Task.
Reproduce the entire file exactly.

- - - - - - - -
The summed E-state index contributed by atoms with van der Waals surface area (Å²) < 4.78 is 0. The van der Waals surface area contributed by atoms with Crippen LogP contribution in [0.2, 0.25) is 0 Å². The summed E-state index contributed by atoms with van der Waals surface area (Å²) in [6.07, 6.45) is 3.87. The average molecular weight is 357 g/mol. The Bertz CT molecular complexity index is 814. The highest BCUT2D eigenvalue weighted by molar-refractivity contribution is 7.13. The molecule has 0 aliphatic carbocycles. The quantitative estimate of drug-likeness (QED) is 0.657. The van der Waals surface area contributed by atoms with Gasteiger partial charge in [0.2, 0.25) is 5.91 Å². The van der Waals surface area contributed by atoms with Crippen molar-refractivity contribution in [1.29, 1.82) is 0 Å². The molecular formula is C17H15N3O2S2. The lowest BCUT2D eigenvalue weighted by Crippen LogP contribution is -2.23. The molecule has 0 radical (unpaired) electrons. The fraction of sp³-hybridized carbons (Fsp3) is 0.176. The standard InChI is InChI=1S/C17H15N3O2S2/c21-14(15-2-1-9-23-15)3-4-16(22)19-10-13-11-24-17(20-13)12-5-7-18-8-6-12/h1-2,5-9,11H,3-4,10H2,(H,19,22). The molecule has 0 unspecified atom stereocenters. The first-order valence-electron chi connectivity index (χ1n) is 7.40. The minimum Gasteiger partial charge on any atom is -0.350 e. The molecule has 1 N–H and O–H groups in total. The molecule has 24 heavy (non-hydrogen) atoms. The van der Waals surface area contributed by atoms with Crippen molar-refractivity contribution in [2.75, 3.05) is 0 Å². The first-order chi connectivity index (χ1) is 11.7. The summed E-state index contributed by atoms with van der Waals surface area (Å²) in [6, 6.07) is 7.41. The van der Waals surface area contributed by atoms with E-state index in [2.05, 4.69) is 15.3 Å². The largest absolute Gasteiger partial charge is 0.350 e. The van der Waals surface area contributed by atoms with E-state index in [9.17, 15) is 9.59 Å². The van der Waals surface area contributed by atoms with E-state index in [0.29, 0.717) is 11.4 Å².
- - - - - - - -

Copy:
The summed E-state index contributed by atoms with van der Waals surface area (Å²) < 4.78 is 0. The van der Waals surface area contributed by atoms with Crippen LogP contribution in [0.2, 0.25) is 0 Å². The summed E-state index contributed by atoms with van der Waals surface area (Å²) in [6.07, 6.45) is 3.87. The average molecular weight is 357 g/mol. The Bertz CT molecular complexity index is 814. The highest BCUT2D eigenvalue weighted by molar-refractivity contribution is 7.13. The molecule has 0 aliphatic carbocycles. The quantitative estimate of drug-likeness (QED) is 0.657. The van der Waals surface area contributed by atoms with Gasteiger partial charge in [0.2, 0.25) is 5.91 Å². The van der Waals surface area contributed by atoms with Crippen molar-refractivity contribution in [1.29, 1.82) is 0 Å². The molecular formula is C17H15N3O2S2. The lowest BCUT2D eigenvalue weighted by Crippen LogP contribution is -2.23. The molecule has 0 radical (unpaired) electrons. The fraction of sp³-hybridized carbons (Fsp3) is 0.176. The standard InChI is InChI=1S/C17H15N3O2S2/c21-14(15-2-1-9-23-15)3-4-16(22)19-10-13-11-24-17(20-13)12-5-7-18-8-6-12/h1-2,5-9,11H,3-4,10H2,(H,19,22). The molecule has 0 unspecified atom stereocenters. The first-order valence-electron chi connectivity index (χ1n) is 7.40. The minimum Gasteiger partial charge on any atom is -0.350 e. The molecule has 1 N–H and O–H groups in total. The molecule has 24 heavy (non-hydrogen) atoms. The van der Waals surface area contributed by atoms with Crippen molar-refractivity contribution in [2.75, 3.05) is 0 Å². The first-order chi connectivity index (χ1) is 11.7. The summed E-state index contributed by atoms with van der Waals surface area (Å²) in [6, 6.07) is 7.41. The van der Waals surface area contributed by atoms with E-state index in [2.05, 4.69) is 15.3 Å². The largest absolute Gasteiger partial charge is 0.350 e. The van der Waals surface area contributed by atoms with E-state index in [9.17, 15) is 9.59 Å². The van der Waals surface area contributed by atoms with E-state index in [0.29, 0.717) is 11.4 Å².